Anti-Coal Plant Protesters Storm Buildings, Evict Officials, Block Roads in South China

21 Dec
By Barbara Demick, Los Angeles Times

Residents block a highway in Haimen, China, to protest a proposal to build a second coal-fired power plant in the seaside town. Police in riot gear fired tear-gas and beat demonstrators who stormed government buildings. (AFP/Getty Images / December 20, 2011)

Reporting from Shenzhen, China—

Residents revolted Tuesday against development plans in yet another town in Guangdong province, redoubling the challenge to the Communist Party in China’s most affluent and open-minded region.

The newest uprising involved as many as 30,000 people protesting plans for a coal-fired power plant in the southern seaside town of Haimen. Residents stormed local government offices and blocked a busy highway that runs from the manufacturing hub of Shenzhen to the city of Shantou.

Although organizers denied there was any copycat effect from protests in Wukan, a village 70 miles away where residents booted out local government two weeks ago, the similarities were striking enough to be unnerving to a central government that values stability above all.

Protesters say riot police reacted harshly to the Haimen uprising, beating demonstrators and firing tear gas into the crowd. There were unconfirmed reports that a 15-year-old boy had been killed and dozens of people badly beaten.

“The guy was lying on the ground and not moving after scuffling with the police,” Lin Zutao, a 25-year-old protester, said in a telephone interview Tuesday.

The demonstration started peacefully. Photographs showed many elderly people and children among the crowds surrounding the government offices, with lines of riot police keeping watch. But it grew more chaotic as some protesters moved on to block the highway and threw bottles at police.

The catalyst for the demonstration was a plan by local government to build a second coal-fired power plant despite environmental problems caused by a plant that began operations in 2008. Residents said the plant destroyed the area’s fishing industry and contributed to a rise in cancer rates.

“Our homeland was once so beautiful and now it’s so polluted,” said an anonymous letter posted online. “To my 100,000 fellow Haimenese, we need to stand up. Today we are not rioting, but we need to be angry.”

Lin, the protester, said, “The pollution is so bad, we have no way to live here.”

He emphasized that there was no relationship between what was happening in his town and Wukan.

“We have already been talking about preventing this plant from being built for one to two months, so I don’t think the Wukan protests have had any influence on us.”

In Wukan, a village of 20,000, residents were enraged that the local government confiscated farmland for a Hong Kong real estate developer. Early this month, they in effect forced local officials to flee the village and they set up barricades at the town entrance to keep out authorities. The dispute escalated after a popular villager named to negotiate with authorities was arrested and died in custody, apparently beaten to death, although the government said he had a heart attack.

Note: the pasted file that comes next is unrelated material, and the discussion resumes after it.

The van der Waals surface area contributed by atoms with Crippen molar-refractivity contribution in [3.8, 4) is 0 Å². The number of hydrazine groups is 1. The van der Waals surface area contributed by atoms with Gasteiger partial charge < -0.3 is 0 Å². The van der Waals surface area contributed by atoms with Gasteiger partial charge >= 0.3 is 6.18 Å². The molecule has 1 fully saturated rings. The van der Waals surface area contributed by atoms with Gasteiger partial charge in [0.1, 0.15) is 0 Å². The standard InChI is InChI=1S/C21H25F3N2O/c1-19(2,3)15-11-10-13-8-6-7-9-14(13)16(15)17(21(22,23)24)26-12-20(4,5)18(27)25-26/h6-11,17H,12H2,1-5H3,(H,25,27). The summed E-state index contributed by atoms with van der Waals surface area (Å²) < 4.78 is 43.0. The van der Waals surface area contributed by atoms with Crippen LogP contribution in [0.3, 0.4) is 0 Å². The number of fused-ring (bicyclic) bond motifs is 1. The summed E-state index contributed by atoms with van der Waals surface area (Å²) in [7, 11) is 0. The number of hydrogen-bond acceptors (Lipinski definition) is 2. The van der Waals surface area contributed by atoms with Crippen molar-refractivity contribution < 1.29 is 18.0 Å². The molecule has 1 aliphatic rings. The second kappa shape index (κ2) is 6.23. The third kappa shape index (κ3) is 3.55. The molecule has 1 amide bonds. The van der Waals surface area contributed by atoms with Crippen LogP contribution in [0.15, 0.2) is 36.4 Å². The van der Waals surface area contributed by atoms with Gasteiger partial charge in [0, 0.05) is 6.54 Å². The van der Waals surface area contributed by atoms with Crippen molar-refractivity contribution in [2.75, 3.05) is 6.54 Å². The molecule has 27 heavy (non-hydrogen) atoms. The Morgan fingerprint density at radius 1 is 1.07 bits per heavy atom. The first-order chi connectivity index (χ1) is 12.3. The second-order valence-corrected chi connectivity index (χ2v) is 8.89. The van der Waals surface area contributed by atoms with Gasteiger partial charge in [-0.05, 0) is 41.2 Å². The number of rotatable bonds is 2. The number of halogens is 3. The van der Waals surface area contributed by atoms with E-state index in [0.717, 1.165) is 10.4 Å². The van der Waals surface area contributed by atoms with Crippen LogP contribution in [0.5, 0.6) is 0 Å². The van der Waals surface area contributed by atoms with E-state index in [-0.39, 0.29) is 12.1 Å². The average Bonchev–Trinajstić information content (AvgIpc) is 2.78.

Nearly two weeks after the death, authorities had yet to return the body of Xue Jinbo, 42. Villagers were planning to hold a march Wednesday to demand that the body be released for an independent autopsy and burial. Negotiations between protesters and authorities continued late Tuesday.

There were reports that Wukan residents were receiving conciliatory messages from the province’s deputy secretary of the Communist Party, while an offer was on the table for the developer to return more than 400 acres.

Chinese scholars have estimated that there are as many as 90,000 “mass incidents” each year in this vast country, many of them triggered by land confiscation. Nevertheless, the Wukan protest drew international attention because the villagers went as far as to evict local government and have refused to be subdued.

Wen Yunchao, a Guangdong activist and writer who is now working out of Hong Kong, does not expect the protests to evolve into a nationwide uprising.

“The timing is not ripe for things to evolve the way they did in Tunisia,” Wen said. “You have to remember, too, that this part of Guangdong is not typical of China. They can watch Hong Kong television. They are exposed to different points of view and foreign media.”

The Chinese government isn’t taking any chances. Wary of publicizing what happened in Haimen, the Guangdong traffic radio channel reported Tuesday only that the highway was blocked in both directions because of a “traffic accident” and instructed drivers to take an alternative route.

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3 Responses to “Anti-Coal Plant Protesters Storm Buildings, Evict Officials, Block Roads in South China”

Trackbacks/Pingbacks

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    [...] a week. The cost of operating such plants, however, is not only the coal but the externality of pollution associated with [...]

  2. New Review: EV Far more Polluting than Petrol??! Not So Fast… - Alternative Energy, Green Technologies & Home Energy Economics - Energy-Geek.com - February 16, 2012

    [...] a week. The charge of working these crops, even so, is not only the coal but the externality of pollution related with [...]

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    [...] have been huge protests in the industrial heartlands against the building of coal powerplants. In 2011, in the Factory Floor of the world, in the Guangzhou province of China, 30,000 people occupi….  This mass action took place around the same time as mass protests against land theft and forced [...]

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